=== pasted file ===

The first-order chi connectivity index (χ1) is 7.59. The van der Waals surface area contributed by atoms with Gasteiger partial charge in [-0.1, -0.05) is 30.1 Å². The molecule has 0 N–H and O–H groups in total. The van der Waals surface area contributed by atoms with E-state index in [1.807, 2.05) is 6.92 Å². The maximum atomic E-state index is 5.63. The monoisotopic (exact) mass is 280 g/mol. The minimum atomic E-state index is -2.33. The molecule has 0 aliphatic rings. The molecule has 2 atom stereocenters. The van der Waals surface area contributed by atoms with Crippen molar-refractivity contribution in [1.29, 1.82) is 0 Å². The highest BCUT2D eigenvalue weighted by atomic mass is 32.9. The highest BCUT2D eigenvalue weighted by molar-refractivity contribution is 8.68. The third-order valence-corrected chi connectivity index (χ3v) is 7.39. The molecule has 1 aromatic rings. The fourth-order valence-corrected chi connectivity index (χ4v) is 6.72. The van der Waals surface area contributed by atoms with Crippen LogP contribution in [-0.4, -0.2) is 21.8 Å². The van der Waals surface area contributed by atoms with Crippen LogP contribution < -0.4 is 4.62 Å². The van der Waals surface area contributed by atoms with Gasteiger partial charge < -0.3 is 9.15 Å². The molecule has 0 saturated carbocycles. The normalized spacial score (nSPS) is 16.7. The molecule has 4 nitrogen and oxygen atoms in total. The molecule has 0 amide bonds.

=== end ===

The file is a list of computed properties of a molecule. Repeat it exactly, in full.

The first-order chi connectivity index (χ1) is 7.59. The van der Waals surface area contributed by atoms with Gasteiger partial charge in [-0.1, -0.05) is 30.1 Å². The molecule has 0 N–H and O–H groups in total. The van der Waals surface area contributed by atoms with E-state index in [1.807, 2.05) is 6.92 Å². The maximum atomic E-state index is 5.63. The monoisotopic (exact) mass is 280 g/mol. The minimum atomic E-state index is -2.33. The molecule has 0 aliphatic rings. The molecule has 2 atom stereocenters. The van der Waals surface area contributed by atoms with Crippen molar-refractivity contribution in [1.29, 1.82) is 0 Å². The highest BCUT2D eigenvalue weighted by atomic mass is 32.9. The highest BCUT2D eigenvalue weighted by molar-refractivity contribution is 8.68. The third-order valence-corrected chi connectivity index (χ3v) is 7.39. The molecule has 1 aromatic rings. The fourth-order valence-corrected chi connectivity index (χ4v) is 6.72. The van der Waals surface area contributed by atoms with Crippen LogP contribution in [-0.4, -0.2) is 21.8 Å². The van der Waals surface area contributed by atoms with Crippen LogP contribution < -0.4 is 4.62 Å². The van der Waals surface area contributed by atoms with Gasteiger partial charge < -0.3 is 9.15 Å². The molecule has 0 saturated carbocycles. The normalized spacial score (nSPS) is 16.7. The molecule has 4 nitrogen and oxygen atoms in total. The molecule has 0 amide bonds.